The Indian Keystone of Gondwana: Protolith Affiliation, Age and Significance of Metamorphism of the Southern Granulite Terrane of India
Louise Kropinski (Hons. 2006)
Stacey McKenzie (Hons. 2006)
Professor M. Santosh (Kochi University)
Doctor Christopher Clark (Curtin University)
The Cambrian biotic explosion (~600-500 Ma) occurred in a world dominated by vast mountain ranges that linked Australia to Antarctica, India and East Africa (Fig. 1). These ranges formed by the agglomeration of much of the planet's continents to form the super-continent Gondwana (Fig. 1). The roots of these ranges (known as orogenic belts) today form a time capsule preserving evidence of the geography of the time, the nature of the collisions between the constituent plates of Gondwana, the timing of these collisions and a record of the dynamic processes that occurred at this key period of Earth history.
This project aims to resolve a key outstanding problem in the timing and nature of the Gondwana-forming collision by integrating fieldwork in southern India with state-of-the-art geochronology. The timing and nature of the amalgamation of Gondwana is a hot topic in geodynamics with recent work transforming the traditional view of a 'simple' collision of two mega-continents - East Gondwana (Australia, India and Antarctica) and West Gondwana (Africa and South America) - to one of piecemeal amalgamation of Australia-scale continental blocks throughout the Neoproterozoic (1000-543 Ma - million years before present) (Fitzsimons, 2000; Powell and Pisarevsky, 2002; Boger and Miller, 2004) . The nature and timing of these Gondwana-forming collisions, and even their locations are the subject of considerable controversy (Fig. 1). In one popular model, India collided with East Africa at ~630 Ma along the East African Orogen (Fig. 1), whereas a subsequent ~550 Ma orogen, known as the Kuunga or Pinjarra Orogen, resulted from the collision of Australia, Antarctica and Southern Africa with the previously amalgamated India and East Africa (Fig. 1) (Meert and Van der Voo, 1997; Meert, 2003) . A second current model is that individual continental blocks progressively collided with the East African margin, with collisions younging eastward (Kröner et al., 2000) . A third view is that India acted as a wedge, colliding at ~550 Ma with both Western Australia and East Africa (Collins et al., 2004a; Collins et al., 2004b).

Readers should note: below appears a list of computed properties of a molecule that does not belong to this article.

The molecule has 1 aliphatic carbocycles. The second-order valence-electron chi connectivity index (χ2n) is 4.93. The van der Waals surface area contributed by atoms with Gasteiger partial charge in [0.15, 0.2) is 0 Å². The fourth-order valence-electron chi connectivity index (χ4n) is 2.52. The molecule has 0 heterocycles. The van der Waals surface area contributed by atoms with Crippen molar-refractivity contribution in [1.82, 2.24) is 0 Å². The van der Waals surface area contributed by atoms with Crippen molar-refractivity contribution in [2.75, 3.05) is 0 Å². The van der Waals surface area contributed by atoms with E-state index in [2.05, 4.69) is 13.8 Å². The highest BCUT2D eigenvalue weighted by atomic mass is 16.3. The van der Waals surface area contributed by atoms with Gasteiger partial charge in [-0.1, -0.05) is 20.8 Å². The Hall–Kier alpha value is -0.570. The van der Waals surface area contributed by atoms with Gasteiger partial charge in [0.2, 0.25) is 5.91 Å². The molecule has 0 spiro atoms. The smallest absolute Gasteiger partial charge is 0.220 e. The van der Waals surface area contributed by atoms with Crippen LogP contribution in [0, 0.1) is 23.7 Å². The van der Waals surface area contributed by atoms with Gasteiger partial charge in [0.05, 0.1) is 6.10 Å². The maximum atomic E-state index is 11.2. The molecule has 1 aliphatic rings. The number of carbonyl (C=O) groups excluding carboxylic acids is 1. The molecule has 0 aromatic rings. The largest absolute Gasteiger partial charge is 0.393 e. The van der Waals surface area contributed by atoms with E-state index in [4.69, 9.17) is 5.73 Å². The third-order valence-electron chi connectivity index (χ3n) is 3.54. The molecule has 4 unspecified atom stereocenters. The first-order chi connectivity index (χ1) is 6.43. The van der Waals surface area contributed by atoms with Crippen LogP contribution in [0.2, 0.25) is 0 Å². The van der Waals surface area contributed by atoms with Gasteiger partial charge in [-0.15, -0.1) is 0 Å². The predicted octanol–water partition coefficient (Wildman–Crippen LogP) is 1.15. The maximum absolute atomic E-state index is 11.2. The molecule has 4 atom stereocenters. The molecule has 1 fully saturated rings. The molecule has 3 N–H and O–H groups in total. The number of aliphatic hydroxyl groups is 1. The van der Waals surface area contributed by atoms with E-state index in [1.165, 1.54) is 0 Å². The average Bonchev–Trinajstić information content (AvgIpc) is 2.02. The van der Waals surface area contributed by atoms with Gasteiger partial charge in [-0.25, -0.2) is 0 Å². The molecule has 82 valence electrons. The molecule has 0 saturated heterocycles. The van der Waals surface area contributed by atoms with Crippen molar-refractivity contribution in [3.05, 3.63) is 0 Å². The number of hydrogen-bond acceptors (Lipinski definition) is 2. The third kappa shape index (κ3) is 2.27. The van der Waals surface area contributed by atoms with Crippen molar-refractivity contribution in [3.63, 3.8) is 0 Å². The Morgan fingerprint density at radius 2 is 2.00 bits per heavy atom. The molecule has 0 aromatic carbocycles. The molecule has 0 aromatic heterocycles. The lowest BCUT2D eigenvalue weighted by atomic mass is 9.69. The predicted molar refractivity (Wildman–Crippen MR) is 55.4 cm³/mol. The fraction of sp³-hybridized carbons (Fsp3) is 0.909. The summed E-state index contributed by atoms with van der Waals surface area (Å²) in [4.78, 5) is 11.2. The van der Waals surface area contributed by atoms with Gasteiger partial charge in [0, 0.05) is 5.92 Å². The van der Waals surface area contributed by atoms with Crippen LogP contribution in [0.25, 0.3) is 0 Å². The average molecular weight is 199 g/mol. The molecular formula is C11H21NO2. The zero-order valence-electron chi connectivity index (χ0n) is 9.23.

Southern India lies in the key position to resolve these models: at the junction of the proposed Kuunga and East African Orogens in the first model; within a young collision zone in the second model, and; at the leading edge of an indenting India in the third model. To significantly contribute to resolving these models with the available resources and within the available time, the aims are to:
- Undertake focussed field studies of key locations in Neoproterozoic/Cambrian orogenic belt of Southern India to investigate the structural setting of geochronological sample.
- Date the protoliths of meta-granitoids and meta-sedimentary gneisses by analysing zircon on the Perth Sensitive High-mass Resolution Ion MicroProbe (SHRIMP), to a) investigate granitoid protolith ages to test whether the rocks are related to Indian rocks further north, or share closer affiliations with other continental units in Gondwana; b) to examine the metasedimentary age provenance record to investigate possible source terranes of these rocks.
- Date the zircon metamorphic rims using the SHRIMP to tie down the age of high-grade metamorphism in this region.
Indian keystone sub-projects
Northern Madurai Block: tectonic evolution.